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Lake Lookout

River Bend Park

– 1 mile of Lake Lookout shoreline and a 3/4-acre pond for fishing

– Canoe/Kayak access to the Catawba River

– sq. ft. Meeting/Educational facility

– 20 x 45 open Picnic Shelter near river

– Wildlife habitat viewing areas

– 2 acre fenced Dog Park

– 7.8 miles of mountain biking trails

– Picnic Tables

– Leashed dog walking

– A.D.A. accessible river observation platform

– Educational and Volunteer opportunities

Lake Lookout starts as a flowing river before running into the flat water of the main lake a few miles downstream. This rare aspect allows you to enjoy the lake for its swimming, skiing, and power boating while also enjoying the flowing river for its canoeing, fishing, and hiking.


Canoeing the lake is simple.

Put in at the top of the lake at the park when the hydroelectric dam is discharging water. (Prime times are after 3PM during the week and at various times during the weekend) Let the current and your paddling lead you downstream.  From top to bottom it can take anywhere from 4-6 hours depending on how hard you paddle, breaks, etc.  At the bottom of the lake there is a public lake access called the Sharon Lake access. You can arrange for a ride to pick you up there.  Or ideally you own a piece of land on the Lake and you simply canoe back to your dock or have a boat pick you up.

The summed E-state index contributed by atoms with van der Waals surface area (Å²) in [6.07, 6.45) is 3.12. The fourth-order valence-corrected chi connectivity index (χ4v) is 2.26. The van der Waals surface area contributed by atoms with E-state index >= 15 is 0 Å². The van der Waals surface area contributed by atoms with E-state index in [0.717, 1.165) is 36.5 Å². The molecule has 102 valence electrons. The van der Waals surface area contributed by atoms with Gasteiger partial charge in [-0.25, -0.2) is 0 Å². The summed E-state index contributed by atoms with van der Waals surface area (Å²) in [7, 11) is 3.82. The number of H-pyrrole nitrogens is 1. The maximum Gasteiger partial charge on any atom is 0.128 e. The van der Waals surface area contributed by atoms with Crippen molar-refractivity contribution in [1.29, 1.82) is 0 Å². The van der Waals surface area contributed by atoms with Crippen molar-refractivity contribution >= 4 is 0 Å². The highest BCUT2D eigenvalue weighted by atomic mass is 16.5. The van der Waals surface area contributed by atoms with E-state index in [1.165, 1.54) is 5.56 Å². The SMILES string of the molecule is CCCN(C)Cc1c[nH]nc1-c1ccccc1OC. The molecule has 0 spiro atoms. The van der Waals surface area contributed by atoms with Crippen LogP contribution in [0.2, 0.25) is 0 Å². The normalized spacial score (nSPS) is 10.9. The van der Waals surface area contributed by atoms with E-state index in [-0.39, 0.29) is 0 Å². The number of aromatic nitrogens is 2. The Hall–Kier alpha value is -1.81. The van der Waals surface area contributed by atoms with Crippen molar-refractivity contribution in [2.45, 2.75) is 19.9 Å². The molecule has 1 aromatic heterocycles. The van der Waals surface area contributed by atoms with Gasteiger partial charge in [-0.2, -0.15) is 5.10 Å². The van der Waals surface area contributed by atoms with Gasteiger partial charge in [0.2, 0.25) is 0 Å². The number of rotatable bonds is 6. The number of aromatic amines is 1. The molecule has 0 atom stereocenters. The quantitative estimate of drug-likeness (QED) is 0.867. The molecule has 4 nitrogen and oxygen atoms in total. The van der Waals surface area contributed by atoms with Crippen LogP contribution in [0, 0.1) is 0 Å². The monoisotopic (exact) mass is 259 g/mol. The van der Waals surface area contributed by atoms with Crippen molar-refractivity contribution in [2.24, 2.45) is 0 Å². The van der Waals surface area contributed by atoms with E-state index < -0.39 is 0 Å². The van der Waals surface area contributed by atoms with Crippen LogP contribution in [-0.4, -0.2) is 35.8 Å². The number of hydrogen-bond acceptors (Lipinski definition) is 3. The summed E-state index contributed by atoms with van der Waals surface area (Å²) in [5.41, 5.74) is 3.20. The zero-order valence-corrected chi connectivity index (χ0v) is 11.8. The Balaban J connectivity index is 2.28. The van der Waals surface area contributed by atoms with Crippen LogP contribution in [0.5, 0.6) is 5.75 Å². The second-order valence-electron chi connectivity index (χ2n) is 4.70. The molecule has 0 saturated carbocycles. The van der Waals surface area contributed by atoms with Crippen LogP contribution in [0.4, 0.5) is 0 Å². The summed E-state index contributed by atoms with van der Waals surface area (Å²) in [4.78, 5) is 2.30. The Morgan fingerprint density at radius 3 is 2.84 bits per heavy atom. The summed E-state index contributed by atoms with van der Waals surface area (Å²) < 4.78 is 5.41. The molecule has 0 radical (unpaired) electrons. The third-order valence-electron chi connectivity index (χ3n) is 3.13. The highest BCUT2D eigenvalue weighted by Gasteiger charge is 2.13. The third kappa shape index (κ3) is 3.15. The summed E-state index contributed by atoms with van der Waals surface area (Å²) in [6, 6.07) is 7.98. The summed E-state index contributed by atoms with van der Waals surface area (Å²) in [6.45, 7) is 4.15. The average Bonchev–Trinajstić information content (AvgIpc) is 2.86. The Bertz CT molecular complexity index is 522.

Located just north of I-40 and east of hwy 16 is a lake that shares many of the same qualities as other lakes along the Catawba River but also has a few distinct qualities.  It was formed in 1915 when Duke Energy put the Lookout Shoals Hydroelectric plant into use.  Lake Lookout Shoals is one of the smallest lakes on the Catawba River with 37 miles of shoreline and 1,305 acres of surface area.  Although Lake Lookout Shoals is smaller than some of the neighboring lakes there are no restrictions on boat size or speed on the lake.  Locals often refer to the lake simply as “Lake Lookout” and find it to be the least crowded lake in the area.  One of the reasons for this is that Duke Energy, which owns all the lakes in our area, still owns a large portion of the 37-mile shoreline.  The River Bend County Park owns 450 acres bordering the Lake, which is located on the northwest end of the lake.

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